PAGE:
England and Everton footballer Aaron Lennon has been sectioned under the Mental Health Act, once again showing how mental health can affect people of all ages and backgrounds.
The primary concern for the family of a loved one affected by mental health is the speedy recovery of the person concerned, however, they will also have practical concerns such as who will manage the finances and property of the person affected, and even consideration of medical treatment decisions. Dealing with these issues can cause difficulties for the family at what is already an extremely traumatic time.
No one likes to think about the possibility of any form of mental illness but sadly it can affect anyone; it is therefore important to be prepared.
A Lasting Power of Attorney (LPA) is a legal document that enables you to appoint someone to legally manage your property and financial affairs, as well as make health and welfare decisions on your behalf in the event you become unable to make those decisions.
An LPA is best viewed as an insurance document – hopefully, it will never be needed, but by having it in place it gives both you and your loved one’s peace of mind that they are able to make decisions for you should the need arise.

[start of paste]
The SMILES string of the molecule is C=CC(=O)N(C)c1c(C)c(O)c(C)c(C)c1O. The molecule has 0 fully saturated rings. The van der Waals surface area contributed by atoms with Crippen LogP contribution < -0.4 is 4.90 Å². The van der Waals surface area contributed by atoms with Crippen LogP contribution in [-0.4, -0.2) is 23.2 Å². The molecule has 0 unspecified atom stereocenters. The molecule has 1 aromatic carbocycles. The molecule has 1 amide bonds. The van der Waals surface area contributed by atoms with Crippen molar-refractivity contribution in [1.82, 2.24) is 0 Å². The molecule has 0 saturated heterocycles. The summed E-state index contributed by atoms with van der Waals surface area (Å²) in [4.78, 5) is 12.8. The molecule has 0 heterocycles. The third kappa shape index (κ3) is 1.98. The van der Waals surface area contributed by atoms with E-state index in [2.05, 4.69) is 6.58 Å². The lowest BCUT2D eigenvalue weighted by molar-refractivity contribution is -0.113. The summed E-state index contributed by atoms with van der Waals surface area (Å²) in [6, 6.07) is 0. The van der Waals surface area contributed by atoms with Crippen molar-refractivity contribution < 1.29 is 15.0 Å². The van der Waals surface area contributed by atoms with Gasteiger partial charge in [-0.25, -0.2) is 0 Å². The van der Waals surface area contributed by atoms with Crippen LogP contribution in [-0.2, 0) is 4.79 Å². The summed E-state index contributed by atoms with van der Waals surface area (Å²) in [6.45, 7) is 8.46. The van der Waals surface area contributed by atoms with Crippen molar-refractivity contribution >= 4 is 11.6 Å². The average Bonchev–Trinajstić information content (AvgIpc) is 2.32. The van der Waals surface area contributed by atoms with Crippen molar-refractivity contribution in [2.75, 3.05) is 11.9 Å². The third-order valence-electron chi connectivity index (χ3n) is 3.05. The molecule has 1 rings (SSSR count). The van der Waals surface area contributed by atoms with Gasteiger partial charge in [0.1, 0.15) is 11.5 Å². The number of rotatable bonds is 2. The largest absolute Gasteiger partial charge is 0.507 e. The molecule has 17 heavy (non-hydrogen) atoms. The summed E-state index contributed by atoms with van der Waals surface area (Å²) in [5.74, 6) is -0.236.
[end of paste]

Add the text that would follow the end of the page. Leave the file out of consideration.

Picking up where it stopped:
If you are interested in learning more about Lasting Powers of Attorney please contact a member of our Private Client Team today who will be happy to talk you through the process.This article was written by Chris Dickinson, Solicitor in our Wills, Tax, Trusts and Probate team at Pinney Talfourd Solicitors. This article is only intended to provide a general summary and does not constitute legal advice. Specific legal advice should be taken on each individual matter. This article is based on the law as of May 2017.